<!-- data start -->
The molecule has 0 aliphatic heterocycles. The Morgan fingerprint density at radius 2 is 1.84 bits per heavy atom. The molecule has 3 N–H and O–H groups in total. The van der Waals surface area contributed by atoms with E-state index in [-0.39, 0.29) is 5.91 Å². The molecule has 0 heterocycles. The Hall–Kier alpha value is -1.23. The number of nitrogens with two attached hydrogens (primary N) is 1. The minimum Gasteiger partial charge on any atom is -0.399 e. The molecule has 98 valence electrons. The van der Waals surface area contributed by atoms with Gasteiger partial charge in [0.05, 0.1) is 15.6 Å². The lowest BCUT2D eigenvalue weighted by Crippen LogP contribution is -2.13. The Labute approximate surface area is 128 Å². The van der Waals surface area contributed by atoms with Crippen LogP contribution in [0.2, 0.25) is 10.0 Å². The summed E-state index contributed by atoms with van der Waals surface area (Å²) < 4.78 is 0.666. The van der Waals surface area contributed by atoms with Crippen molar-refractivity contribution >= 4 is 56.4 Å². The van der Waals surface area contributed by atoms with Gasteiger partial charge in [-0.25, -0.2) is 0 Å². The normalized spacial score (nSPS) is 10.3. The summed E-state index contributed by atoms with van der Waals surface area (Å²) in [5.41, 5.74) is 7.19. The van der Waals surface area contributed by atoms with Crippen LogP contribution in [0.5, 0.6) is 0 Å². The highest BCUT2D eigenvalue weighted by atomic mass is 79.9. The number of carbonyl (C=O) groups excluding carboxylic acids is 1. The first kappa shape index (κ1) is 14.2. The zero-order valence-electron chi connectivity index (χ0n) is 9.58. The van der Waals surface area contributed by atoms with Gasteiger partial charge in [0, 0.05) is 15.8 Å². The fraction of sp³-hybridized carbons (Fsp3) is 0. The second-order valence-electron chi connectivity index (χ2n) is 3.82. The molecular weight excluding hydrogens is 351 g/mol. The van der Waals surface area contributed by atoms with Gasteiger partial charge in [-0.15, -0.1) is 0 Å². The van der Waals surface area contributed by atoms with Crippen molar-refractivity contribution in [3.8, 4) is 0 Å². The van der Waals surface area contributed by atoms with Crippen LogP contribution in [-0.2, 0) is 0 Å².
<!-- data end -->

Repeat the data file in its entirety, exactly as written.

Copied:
The molecule has 0 aliphatic heterocycles. The Morgan fingerprint density at radius 2 is 1.84 bits per heavy atom. The molecule has 3 N–H and O–H groups in total. The van der Waals surface area contributed by atoms with E-state index in [-0.39, 0.29) is 5.91 Å². The molecule has 0 heterocycles. The Hall–Kier alpha value is -1.23. The number of nitrogens with two attached hydrogens (primary N) is 1. The minimum Gasteiger partial charge on any atom is -0.399 e. The molecule has 98 valence electrons. The van der Waals surface area contributed by atoms with Gasteiger partial charge in [0.05, 0.1) is 15.6 Å². The lowest BCUT2D eigenvalue weighted by Crippen LogP contribution is -2.13. The Labute approximate surface area is 128 Å². The van der Waals surface area contributed by atoms with Crippen LogP contribution in [0.2, 0.25) is 10.0 Å². The summed E-state index contributed by atoms with van der Waals surface area (Å²) < 4.78 is 0.666. The van der Waals surface area contributed by atoms with Crippen molar-refractivity contribution >= 4 is 56.4 Å². The van der Waals surface area contributed by atoms with Gasteiger partial charge in [-0.25, -0.2) is 0 Å². The normalized spacial score (nSPS) is 10.3. The summed E-state index contributed by atoms with van der Waals surface area (Å²) in [5.41, 5.74) is 7.19. The van der Waals surface area contributed by atoms with Crippen LogP contribution in [0.5, 0.6) is 0 Å². The highest BCUT2D eigenvalue weighted by atomic mass is 79.9. The number of carbonyl (C=O) groups excluding carboxylic acids is 1. The first kappa shape index (κ1) is 14.2. The zero-order valence-electron chi connectivity index (χ0n) is 9.58. The van der Waals surface area contributed by atoms with Gasteiger partial charge in [0, 0.05) is 15.8 Å². The fraction of sp³-hybridized carbons (Fsp3) is 0. The second-order valence-electron chi connectivity index (χ2n) is 3.82. The molecular weight excluding hydrogens is 351 g/mol. The van der Waals surface area contributed by atoms with Gasteiger partial charge in [-0.15, -0.1) is 0 Å². The van der Waals surface area contributed by atoms with Crippen molar-refractivity contribution in [3.8, 4) is 0 Å². The van der Waals surface area contributed by atoms with Crippen LogP contribution in [-0.2, 0) is 0 Å².